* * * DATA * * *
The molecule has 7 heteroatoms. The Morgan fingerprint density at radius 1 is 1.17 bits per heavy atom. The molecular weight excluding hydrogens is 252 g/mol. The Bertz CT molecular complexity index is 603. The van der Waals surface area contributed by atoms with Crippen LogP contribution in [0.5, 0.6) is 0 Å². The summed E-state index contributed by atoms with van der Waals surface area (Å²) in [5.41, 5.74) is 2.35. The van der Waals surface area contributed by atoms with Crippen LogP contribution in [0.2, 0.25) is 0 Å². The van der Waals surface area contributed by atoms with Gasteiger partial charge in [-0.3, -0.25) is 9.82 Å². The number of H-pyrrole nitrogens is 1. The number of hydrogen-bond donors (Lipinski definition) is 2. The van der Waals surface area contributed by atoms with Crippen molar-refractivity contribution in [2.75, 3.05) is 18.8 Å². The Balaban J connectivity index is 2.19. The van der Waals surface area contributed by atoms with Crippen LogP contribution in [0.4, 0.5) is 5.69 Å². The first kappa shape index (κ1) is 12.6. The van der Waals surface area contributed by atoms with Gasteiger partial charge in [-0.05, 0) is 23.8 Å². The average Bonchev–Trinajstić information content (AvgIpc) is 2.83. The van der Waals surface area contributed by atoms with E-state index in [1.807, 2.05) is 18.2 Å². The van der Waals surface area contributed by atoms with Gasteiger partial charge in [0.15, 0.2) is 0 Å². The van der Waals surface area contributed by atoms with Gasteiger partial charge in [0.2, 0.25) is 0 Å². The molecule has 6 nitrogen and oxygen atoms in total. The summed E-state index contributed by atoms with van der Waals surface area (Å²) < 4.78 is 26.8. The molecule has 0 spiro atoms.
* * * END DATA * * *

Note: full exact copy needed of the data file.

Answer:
The molecule has 7 heteroatoms. The Morgan fingerprint density at radius 1 is 1.17 bits per heavy atom. The molecular weight excluding hydrogens is 252 g/mol. The Bertz CT molecular complexity index is 603. The van der Waals surface area contributed by atoms with Crippen LogP contribution in [0.5, 0.6) is 0 Å². The summed E-state index contributed by atoms with van der Waals surface area (Å²) in [5.41, 5.74) is 2.35. The van der Waals surface area contributed by atoms with Crippen LogP contribution in [0.2, 0.25) is 0 Å². The van der Waals surface area contributed by atoms with Gasteiger partial charge in [-0.3, -0.25) is 9.82 Å². The number of H-pyrrole nitrogens is 1. The number of hydrogen-bond donors (Lipinski definition) is 2. The van der Waals surface area contributed by atoms with Crippen molar-refractivity contribution in [2.75, 3.05) is 18.8 Å². The Balaban J connectivity index is 2.19. The van der Waals surface area contributed by atoms with Crippen LogP contribution in [0.4, 0.5) is 5.69 Å². The first kappa shape index (κ1) is 12.6. The van der Waals surface area contributed by atoms with Gasteiger partial charge in [-0.05, 0) is 23.8 Å². The average Bonchev–Trinajstić information content (AvgIpc) is 2.83. The van der Waals surface area contributed by atoms with E-state index in [1.807, 2.05) is 18.2 Å². The van der Waals surface area contributed by atoms with Gasteiger partial charge in [0.15, 0.2) is 0 Å². The van der Waals surface area contributed by atoms with Gasteiger partial charge in [0.2, 0.25) is 0 Å². The molecule has 6 nitrogen and oxygen atoms in total. The summed E-state index contributed by atoms with van der Waals surface area (Å²) < 4.78 is 26.8. The molecule has 0 spiro atoms.